More folks should appreciate how hysterical ancient Greek philosophy can be. The whole program consisted of one philosopher making a grand assertion, only to have a younger philosopher chop him off at the knees. This sport went on for generations, until eventually they all got bored and became Stoics. But in the Golden Age of Athens, a debate at the Agora could be restaged today as a roast at the Friars' Club. Remember when Plato described a man as a "featherless biped?" That's when Diogenes the Cynic stood up in the middle of Plato's lecture, held up a plucked chicken, and proclaimed it to be "Plato's man." The crowd loved it. George Costanza and Kramer couldn't have pulled it off any better.
You will think me strange for being reminded of Diogenes and his plucked chicken while reading the SEC's new public statement on "Digital Asset Securities Issuance and Trading." https://www.sec.gov/news/public-statement/digital-asset-securites-issuuance-and-trading. But bear with me. The SEC has spent the whole year trying to come to terms with crypto-currencies and blockchain technology generally. Its new public statement is a useful summing-up, even if it does read a little like the stuff they made us write in middle school about how we spent our summer vacations.
The report starts off reviewing when a cryptocoin is like a stock (as opposed to, say, like a peso). It's tough to argue that a coin representing an equity interest in some enterprise is not a security. The primary regulatory concern of disclosure applies to both. Whether by stock or coin, the investor who buys into some kind of business is entitled to know all the material facts about that business. So, it makes perfect sense to subject an equity interest represented in a coin to the same disclosure obligations as one represented by a stock certificate. So, yeah, such a coin should of course be regulated as a security.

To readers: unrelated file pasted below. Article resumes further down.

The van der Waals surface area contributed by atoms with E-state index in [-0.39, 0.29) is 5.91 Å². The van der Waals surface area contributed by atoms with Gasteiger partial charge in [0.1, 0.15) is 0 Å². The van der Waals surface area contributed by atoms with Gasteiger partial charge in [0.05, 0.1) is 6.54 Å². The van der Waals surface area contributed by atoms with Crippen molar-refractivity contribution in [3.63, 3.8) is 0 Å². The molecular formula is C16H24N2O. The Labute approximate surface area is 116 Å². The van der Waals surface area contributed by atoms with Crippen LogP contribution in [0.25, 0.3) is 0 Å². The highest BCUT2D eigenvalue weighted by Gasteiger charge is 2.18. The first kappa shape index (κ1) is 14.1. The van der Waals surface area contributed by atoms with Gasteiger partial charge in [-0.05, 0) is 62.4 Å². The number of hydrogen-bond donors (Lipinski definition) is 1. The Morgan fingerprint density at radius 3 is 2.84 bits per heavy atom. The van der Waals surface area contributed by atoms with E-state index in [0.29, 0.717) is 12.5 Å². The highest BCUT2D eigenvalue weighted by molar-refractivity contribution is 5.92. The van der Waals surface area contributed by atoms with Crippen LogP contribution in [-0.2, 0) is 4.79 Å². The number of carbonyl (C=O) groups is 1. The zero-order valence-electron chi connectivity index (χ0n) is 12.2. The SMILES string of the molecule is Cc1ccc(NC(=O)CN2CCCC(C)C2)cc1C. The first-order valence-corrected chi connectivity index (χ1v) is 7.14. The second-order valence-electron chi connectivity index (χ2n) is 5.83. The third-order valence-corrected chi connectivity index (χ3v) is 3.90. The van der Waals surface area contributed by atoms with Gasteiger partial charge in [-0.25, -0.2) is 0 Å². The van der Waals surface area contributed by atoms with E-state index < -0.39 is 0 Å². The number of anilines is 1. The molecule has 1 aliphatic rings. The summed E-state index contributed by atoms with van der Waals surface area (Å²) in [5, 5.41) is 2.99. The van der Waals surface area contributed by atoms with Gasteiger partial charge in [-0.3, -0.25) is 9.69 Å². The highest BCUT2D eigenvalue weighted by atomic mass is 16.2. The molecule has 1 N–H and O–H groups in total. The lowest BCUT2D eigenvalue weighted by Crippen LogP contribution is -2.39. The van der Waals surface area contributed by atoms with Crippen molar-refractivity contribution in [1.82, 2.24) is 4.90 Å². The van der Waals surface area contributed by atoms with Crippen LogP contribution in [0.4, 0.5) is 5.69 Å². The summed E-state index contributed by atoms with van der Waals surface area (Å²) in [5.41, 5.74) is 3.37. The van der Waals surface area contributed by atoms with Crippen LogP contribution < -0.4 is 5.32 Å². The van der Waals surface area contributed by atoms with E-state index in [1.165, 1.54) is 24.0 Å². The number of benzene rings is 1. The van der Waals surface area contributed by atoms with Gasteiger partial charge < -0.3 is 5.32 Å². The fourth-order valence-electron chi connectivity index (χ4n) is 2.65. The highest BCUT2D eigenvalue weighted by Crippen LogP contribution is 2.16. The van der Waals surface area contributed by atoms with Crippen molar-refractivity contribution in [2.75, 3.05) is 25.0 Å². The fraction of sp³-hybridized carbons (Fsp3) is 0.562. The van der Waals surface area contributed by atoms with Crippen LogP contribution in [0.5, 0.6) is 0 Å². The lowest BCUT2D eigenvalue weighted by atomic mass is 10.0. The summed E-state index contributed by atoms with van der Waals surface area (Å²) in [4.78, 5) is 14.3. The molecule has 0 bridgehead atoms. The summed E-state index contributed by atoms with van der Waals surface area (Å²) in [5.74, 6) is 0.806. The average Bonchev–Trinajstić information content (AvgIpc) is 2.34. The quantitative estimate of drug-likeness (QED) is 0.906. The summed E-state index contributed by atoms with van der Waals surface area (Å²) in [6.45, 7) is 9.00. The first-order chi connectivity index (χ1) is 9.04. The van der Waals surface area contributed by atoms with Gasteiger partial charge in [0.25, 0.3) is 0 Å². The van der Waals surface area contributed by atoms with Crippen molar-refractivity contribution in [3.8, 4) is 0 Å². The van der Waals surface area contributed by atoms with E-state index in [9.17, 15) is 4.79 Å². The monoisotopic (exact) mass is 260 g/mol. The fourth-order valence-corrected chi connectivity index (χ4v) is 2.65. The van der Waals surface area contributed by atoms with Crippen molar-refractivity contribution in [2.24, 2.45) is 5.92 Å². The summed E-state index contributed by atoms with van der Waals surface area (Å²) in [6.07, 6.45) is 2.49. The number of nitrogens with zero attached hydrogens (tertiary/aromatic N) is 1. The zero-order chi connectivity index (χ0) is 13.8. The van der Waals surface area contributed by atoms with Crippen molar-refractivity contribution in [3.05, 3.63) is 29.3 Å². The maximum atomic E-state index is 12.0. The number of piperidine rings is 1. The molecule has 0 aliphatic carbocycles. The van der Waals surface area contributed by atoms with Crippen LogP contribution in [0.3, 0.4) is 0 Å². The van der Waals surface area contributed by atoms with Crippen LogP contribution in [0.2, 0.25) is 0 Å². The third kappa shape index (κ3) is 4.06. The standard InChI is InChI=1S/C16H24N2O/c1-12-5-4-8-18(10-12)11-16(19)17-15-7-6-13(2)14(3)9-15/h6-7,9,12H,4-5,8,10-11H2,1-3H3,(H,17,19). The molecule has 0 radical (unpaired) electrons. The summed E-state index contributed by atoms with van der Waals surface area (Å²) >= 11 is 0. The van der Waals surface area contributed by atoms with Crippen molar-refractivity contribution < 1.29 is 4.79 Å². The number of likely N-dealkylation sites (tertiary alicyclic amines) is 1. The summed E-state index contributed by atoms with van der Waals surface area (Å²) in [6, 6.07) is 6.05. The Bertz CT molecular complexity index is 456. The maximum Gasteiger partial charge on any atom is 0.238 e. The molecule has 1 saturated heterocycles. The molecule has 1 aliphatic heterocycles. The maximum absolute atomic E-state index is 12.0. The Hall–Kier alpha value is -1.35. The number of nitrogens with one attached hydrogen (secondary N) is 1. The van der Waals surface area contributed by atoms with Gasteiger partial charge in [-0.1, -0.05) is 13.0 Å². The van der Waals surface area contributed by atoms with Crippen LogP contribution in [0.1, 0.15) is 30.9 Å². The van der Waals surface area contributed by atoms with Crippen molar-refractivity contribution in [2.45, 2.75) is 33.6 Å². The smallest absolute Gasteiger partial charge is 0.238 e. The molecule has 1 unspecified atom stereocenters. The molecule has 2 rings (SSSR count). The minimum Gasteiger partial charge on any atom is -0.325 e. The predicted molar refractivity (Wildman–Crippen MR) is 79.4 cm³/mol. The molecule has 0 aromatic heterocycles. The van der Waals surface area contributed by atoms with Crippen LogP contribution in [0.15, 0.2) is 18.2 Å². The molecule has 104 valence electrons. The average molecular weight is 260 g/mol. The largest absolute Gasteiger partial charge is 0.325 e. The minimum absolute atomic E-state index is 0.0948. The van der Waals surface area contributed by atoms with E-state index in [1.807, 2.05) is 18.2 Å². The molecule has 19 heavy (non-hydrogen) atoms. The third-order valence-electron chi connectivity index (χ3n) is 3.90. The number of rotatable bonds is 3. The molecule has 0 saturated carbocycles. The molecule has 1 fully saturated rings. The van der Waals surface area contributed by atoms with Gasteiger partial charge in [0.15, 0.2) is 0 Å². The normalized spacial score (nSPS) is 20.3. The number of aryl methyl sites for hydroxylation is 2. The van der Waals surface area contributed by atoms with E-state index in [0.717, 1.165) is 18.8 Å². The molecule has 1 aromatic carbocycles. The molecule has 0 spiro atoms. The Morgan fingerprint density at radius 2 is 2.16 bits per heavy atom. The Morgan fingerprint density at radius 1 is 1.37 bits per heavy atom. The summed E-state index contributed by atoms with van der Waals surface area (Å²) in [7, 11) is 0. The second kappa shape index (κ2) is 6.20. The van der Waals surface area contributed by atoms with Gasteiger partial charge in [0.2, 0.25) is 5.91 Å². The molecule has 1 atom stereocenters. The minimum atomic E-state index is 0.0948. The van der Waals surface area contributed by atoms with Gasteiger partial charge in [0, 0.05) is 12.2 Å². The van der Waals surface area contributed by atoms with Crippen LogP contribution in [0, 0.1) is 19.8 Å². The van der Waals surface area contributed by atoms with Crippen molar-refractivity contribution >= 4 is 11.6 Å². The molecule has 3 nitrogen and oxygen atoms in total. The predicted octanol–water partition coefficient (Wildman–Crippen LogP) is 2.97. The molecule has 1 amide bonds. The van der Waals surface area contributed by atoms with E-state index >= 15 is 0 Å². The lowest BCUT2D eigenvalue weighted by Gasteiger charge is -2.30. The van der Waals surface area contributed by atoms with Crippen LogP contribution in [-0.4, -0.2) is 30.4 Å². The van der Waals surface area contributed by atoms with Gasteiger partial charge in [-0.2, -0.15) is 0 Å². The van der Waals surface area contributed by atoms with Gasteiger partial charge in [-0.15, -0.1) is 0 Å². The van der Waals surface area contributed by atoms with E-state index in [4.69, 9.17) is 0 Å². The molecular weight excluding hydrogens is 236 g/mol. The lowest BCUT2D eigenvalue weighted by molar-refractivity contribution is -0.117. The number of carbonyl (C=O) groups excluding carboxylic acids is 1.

But then the SEC highlights two recent enforcement actions, one against a coin exchange that didn't register as a securities exchange: In the Matter of Zachary Coburn, Respondent (https://www.sec.gov/litigation/admin/2018/34-84553.pdf), and the other against a cryptocoin dealer that didn't register as a broker-dealer: In the Matter of Tokenlot, LLC, Lenny Kugel, and Eli L.Lewitt, Respondents (https://www.sec.gov/litigation/admin/2018/33-10543.pdf). They depend on a dubious logical jump, from "a coin is a security" to "a coin exchange is a securities exchange," or "a coin dealer is a broker-dealer." The Securities Laws might well require those results. In fact, I've been advising clients setting up cryptocoin hedge funds and trading platforms to register or get SEC no-action letters since the Spring, because what the SEC did here was totally predictable. And yet, something's still off. The problem is that statutes entrap whatever their definitions include, even if those definitions ignore fundamental differences. Cryptocoin exchanges and dealers fit the statutory definitions governing securities exchanges and broker-dealers in much the same way Diogenes' plucked chicken fit Plato's definition of a man.
When Congress passed the Securities Exchange Act, in the wake of the depression, it was concerned with the rigging of trading and prices by those who operated the Nation's stock markets. It was possible -- it is possible even today -- for trading in stocks to be manipulated by those who run the markets. The original "order book" was kept, on paper, by a specialist on the floor of the exchange. That specialist -- a real person -- could cheat by manipulating the entries on the order book to the advantage of some and the disadvantage of others. That the order books are now maintained electronically only begs the question who controls the algorithms that govern how the order book is maintained.